AT&T is telling its customers that the "recent hullaballoo" over unlocking consumer devices is all just a lot of needless hand waving, and that its customers were never affected by recent interpretations of the Digital Millennium Copyright Act (DMCA).
According to AT&T, the issue of unlocking cell phones was never going to be a problem for its customers.
Consumer concerns over prohibitions reached a fever pitch this year, after the Librarian of Congress performed a review of the DMCA back in October. In that review, the Librarian let the exemption that enabled consumers to unlock their phones without legal retribution expire on January 26.
This led to many in the mobile phone sector, including the Electronic Frontier Foundation, interpret the clause's expiration as any attempt to unlock a phone would be deemed illegal to unlock a mobile device.
"If a court rules in favor of the carriers, penalties can be stiff - up to $2,500 per unlocked phone in a civil suit, and $500,000 or five years in prison in a criminal case where the unlocking is done for 'commercial advantage'," the EFF wrote back in January.
As part of a public response, a White House petition was created that called for making unlocked cell phones legal again. The petition garnered 14,000 more signatures than the required 100,000 needed to get an official response.
This week, the issue came to a head again when the White House, instead of giving one of its carefully worded neutral responses, came out to blast the interpretation of the DMCA rule.
David Edelmen, senior advisor for the Internet, innovation and privacy at the White House, wrote:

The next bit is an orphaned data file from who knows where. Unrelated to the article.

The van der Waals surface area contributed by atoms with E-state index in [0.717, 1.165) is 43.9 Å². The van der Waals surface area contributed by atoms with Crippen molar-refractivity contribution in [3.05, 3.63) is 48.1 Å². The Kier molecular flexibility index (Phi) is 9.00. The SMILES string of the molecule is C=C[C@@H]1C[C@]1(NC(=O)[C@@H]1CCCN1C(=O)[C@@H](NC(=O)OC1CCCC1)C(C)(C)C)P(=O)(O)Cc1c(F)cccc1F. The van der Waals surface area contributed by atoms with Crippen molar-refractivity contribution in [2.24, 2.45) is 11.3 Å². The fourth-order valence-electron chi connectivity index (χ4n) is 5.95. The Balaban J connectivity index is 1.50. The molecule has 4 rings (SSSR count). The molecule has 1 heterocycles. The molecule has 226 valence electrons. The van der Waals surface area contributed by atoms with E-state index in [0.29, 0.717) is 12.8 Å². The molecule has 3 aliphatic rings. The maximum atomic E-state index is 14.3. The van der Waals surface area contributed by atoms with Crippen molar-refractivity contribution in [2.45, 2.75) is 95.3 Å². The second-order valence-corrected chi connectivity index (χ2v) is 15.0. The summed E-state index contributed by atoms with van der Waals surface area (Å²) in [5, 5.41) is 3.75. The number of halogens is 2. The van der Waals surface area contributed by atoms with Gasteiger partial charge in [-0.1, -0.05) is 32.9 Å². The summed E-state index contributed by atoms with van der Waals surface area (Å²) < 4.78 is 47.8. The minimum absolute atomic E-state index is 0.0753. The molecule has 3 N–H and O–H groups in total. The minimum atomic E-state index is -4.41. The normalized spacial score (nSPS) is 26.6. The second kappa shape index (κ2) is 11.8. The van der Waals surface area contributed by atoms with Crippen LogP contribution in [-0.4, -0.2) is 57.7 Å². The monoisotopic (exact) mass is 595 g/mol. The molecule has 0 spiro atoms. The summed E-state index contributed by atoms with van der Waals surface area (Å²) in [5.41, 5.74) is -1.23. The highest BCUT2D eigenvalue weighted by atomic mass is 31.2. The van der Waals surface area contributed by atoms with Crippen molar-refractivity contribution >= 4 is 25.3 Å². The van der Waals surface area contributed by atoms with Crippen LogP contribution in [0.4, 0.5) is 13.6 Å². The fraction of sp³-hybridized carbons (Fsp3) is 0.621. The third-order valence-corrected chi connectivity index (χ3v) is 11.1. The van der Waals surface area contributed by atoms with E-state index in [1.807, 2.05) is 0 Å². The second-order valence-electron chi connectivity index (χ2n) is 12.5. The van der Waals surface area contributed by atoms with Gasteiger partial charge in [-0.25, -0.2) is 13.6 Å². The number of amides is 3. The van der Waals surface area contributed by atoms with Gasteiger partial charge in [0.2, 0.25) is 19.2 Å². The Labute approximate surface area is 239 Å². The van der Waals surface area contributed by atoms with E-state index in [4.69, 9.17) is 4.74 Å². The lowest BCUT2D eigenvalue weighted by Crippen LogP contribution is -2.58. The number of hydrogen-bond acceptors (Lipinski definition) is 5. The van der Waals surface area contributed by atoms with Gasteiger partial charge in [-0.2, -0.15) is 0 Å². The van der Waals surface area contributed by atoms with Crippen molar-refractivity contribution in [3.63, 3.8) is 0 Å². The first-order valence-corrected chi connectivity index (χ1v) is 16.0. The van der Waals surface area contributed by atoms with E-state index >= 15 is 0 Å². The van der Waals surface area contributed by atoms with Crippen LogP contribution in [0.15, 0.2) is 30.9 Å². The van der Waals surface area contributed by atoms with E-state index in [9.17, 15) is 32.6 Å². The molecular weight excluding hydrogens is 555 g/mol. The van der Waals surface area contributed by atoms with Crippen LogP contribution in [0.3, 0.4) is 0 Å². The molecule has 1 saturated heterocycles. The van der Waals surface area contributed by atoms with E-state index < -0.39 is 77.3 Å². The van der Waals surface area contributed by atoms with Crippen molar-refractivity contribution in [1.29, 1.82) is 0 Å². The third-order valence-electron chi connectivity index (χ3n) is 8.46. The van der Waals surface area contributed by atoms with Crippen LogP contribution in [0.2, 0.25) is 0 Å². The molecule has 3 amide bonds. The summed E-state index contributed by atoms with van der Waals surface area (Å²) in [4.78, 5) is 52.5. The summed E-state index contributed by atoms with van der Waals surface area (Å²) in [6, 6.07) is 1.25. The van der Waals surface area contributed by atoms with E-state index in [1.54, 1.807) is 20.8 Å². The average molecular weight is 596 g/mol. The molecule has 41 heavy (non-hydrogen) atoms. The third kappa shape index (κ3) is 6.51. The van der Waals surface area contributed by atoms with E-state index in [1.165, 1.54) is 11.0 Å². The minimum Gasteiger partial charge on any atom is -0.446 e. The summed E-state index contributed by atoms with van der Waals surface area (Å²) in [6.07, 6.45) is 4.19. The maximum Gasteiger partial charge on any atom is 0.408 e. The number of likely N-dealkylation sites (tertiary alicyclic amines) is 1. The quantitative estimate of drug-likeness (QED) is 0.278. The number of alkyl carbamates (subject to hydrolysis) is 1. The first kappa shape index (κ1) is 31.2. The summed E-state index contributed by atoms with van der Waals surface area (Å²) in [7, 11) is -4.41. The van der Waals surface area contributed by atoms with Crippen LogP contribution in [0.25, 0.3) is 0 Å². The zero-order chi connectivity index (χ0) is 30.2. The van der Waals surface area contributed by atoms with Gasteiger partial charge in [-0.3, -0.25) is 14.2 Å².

"The White House agrees with the 114,000+ of you who believe that consumers should be able to unlock their cell phones without risking criminal or other penalties. In fact, we believe the same principle should also apply to tablets, which are increasingly similar to smart phones. And if you have paid for your mobile device, and aren't bound by a service agreement or other obligation, you should be able to use it on another network. It's common sense, crucial for protecting consumer choice, and important for ensuring we continue to have the vibrant, competitive wireless market that delivers innovative products and solid service to meet consumers' needs.
Today, however, AT&T is clouding the issue somewhat by saying that as it sees the Librarian's October ruling, the question about unlocking cell phones was never a problem. Joan Marsh, AT&T Vice President of Federal Regulatory, wrote:
"While we think the Librarian's careful decision was reasonable, the fact is that it has very little impact on AT&T customers. As we make clear on our website, if we have the unlock code or can reasonably get it from the manufacturer, AT&T currently will unlock a device for any customer whose account has been active for at least sixty days; whose account is in good standing and has no unpaid balance; and who has fulfilled his or her service agreement commitment. If the conditions are met we will unlock up to five devices per account per year. We will not unlock devices that have been reported lost or stolen."
So, was all of the fuss about cell phone unlocking much ado about nothing? Perhaps. For its part, AT&T doesn't seem to have a problem with the unlocking policy.
"We believe this policy is fully consistent with the White House statement from earlier this week – namely that if a customer has paid for his or her device and is no longer bound by a service agreement or other obligation, the customer should be able to use the device on another network. We hope this clears up any confusion," Marsh added.
When reached for additional comment, an AT&T spokesperson simply replied, "The blog post simply reiterates our standing policy."
It may not clear up the confusion, because one has to wonder what would happen if a carrier decided to not let its customers unlock their phones. Would the DMCA, then, have the teeth that the EFF and others have warned us about?
For now, we have AT&T's word that it will allow phone unlocking for its customers, and one should expect clarifying statements from the other carriers soon. The DMCA could still be a problem in other ways, but as long as carriers don't care, the ruling from the Librarian will not affect the status quo.
Image courtesy of Shutterstock. With thanks to Dan Rowinski for reporting help.